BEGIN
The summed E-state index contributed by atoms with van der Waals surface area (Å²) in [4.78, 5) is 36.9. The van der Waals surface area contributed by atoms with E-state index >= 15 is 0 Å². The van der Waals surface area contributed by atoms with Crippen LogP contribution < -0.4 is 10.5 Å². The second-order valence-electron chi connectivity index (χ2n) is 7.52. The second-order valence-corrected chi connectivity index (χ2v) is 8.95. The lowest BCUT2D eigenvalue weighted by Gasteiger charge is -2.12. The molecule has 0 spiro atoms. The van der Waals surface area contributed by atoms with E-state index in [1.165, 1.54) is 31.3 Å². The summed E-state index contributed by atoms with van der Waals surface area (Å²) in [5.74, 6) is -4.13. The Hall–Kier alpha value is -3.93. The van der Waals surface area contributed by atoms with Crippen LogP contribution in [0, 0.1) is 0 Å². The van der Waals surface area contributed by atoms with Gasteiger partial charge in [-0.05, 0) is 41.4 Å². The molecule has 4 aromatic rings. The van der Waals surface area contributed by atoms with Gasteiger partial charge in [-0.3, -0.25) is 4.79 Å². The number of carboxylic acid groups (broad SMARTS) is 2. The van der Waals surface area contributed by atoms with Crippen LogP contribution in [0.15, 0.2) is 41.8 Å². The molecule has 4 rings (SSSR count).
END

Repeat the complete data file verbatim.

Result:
The summed E-state index contributed by atoms with van der Waals surface area (Å²) in [4.78, 5) is 36.9. The van der Waals surface area contributed by atoms with E-state index >= 15 is 0 Å². The van der Waals surface area contributed by atoms with Crippen LogP contribution < -0.4 is 10.5 Å². The second-order valence-electron chi connectivity index (χ2n) is 7.52. The second-order valence-corrected chi connectivity index (χ2v) is 8.95. The lowest BCUT2D eigenvalue weighted by Gasteiger charge is -2.12. The molecule has 0 spiro atoms. The van der Waals surface area contributed by atoms with E-state index in [1.165, 1.54) is 31.3 Å². The summed E-state index contributed by atoms with van der Waals surface area (Å²) in [5.74, 6) is -4.13. The Hall–Kier alpha value is -3.93. The van der Waals surface area contributed by atoms with Crippen LogP contribution in [0, 0.1) is 0 Å². The van der Waals surface area contributed by atoms with Gasteiger partial charge in [-0.05, 0) is 41.4 Å². The molecule has 4 aromatic rings. The van der Waals surface area contributed by atoms with Gasteiger partial charge in [-0.3, -0.25) is 4.79 Å². The number of carboxylic acid groups (broad SMARTS) is 2. The van der Waals surface area contributed by atoms with Crippen LogP contribution in [0.15, 0.2) is 41.8 Å². The molecule has 4 rings (SSSR count).